Jeffrey Lerner
Professor
Office: Tribble B6A
Phone: 336.758.5558
Region: Europe, World
Theme: Cultural and Intellectual History, Economics, Trade, and Commerce, Gender/Sexuality/LGBTQ, Global/Transnational History, International Relations and Military History, Politics, Governance, and Law, Religion and Society, Social History, Jewish History

Courses

  • HST 101 Western Civilization to 1700
    HST 103 World Civilizations to 1500
    HST 111 Ancient World Civilizations
    HST 101, 103, and 111 survey the social, political and cultural development of a variety of civilizations from their inception. The focus of each course concerns a detailed analysis of those civilizations, which represent the most spectacular example of social formation: the relationship between the individual and deity as a religious expression; the relationship between society and nature as a philosophical dilemma; and the relationship between the individual and society as a cultural and political manifestation. In each case, the unifying theme we shall explore is how these peoples organized themselves politically, economically, and socially as a response to their particular geographical and environmental condition. We shall see that the legacy of these civilizations is one of cultural syncretism manifested in the diversity and complexity of their traditions and ideas.
  • FYS Herodotus:  Father of History, Father of Lies
    This seminar focuses on the Histories by the fifth century B.C.E. Greek historian Herodotus and introduces students to the major personalities, places and events of the ancient Near East and Greece with special emphasis on the sixth and early fifth centuries B.C.E.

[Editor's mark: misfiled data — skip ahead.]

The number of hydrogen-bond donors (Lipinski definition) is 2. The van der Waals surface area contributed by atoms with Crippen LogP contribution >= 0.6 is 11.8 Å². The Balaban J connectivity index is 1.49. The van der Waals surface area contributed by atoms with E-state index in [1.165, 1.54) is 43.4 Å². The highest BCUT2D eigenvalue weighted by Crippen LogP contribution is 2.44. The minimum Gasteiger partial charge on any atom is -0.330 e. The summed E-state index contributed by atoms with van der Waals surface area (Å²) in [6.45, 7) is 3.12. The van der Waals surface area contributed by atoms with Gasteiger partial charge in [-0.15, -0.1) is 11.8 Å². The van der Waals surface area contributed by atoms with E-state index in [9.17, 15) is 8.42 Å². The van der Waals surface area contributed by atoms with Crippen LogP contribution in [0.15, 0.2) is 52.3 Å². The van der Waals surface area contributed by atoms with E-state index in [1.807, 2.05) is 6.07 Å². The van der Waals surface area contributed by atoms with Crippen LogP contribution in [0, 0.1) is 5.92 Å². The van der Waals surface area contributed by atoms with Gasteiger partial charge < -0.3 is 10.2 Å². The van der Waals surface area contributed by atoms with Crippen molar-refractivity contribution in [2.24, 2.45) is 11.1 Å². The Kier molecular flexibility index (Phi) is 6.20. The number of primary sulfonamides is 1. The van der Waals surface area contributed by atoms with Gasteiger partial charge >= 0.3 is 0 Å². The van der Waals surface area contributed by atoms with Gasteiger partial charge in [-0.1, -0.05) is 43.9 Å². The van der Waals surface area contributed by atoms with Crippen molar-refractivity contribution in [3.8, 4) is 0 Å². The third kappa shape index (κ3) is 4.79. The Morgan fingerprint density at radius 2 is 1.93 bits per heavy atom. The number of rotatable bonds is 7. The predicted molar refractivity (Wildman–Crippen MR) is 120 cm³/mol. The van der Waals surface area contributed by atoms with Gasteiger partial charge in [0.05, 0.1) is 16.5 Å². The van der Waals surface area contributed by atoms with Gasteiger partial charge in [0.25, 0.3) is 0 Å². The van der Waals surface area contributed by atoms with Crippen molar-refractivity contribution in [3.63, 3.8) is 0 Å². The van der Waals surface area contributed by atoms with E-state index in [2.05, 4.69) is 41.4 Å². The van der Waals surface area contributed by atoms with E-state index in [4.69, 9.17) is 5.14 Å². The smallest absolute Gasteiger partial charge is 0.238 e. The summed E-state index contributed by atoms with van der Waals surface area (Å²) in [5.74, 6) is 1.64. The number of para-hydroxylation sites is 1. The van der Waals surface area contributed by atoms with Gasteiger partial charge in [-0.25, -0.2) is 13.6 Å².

• HST 308/608 The World of Alexander the Great
    This course examines Alexander the Great’s conquests and the fusion of Greek culture with those of the Near East, Central Asia, and India. Emphasis is on the creation of new political institutions and social customs, modes of addressing philosophical and religious issues, and the achievements and limitations of Hellenistic civilization.
  • HST 312/612 Jews, Greeks, and Romans
    Largely from a Jewish context, the course explores the political, religious, social, and philosophical values shaped by the collision between Jews, Greeks, and Romans, from the Hellenistic Period to the Middle Ages. The interaction brought about the end of antiquity, the rise of Christianity, and the establishment of a common culture that has largely defined the Western World: Judeo-Christian moral attitudes and Graeco-Roman civilization. There is no prerequisite or assumed knowledge of the period, but students should be prepared to examine religion from a secular, intellectual point of view.
  • HST 315/615 Greek History
    This course examines the development of ancient Greek civilization from the Bronze Age to the end of the Classical Period stressing social institutions, individual character, and freedom of social choice within the framework of cultural, political, and intellectual history.
  • HST 316/616 Roman:  Republic and Empire
    This course surveys Roman history and civilization from its beginning to about 500 C.E., with emphasis on the conquest of the Mediterranean world, the evolution of the Republican state, the growth of autocracy, the administration of the empire, and the interaction between Romans and non-Romans.
  • HST 390 Alexander the Great
    This research seminar follows the career of Alexander III, whose conquests fused the destinies of the Greek World and those of Asia and Africa.  Even after the kingdoms of his successors yielded to the conquests of the Romans and Parthians, the composite Hellenistic Civilization, or imitations of it, prevailed for several generations in the lands between the Ganges River and Cornwall, and between Gilbraltar and the Aral Sea.  The seminar examines Alexander’s conquests until his death in 323 BCE.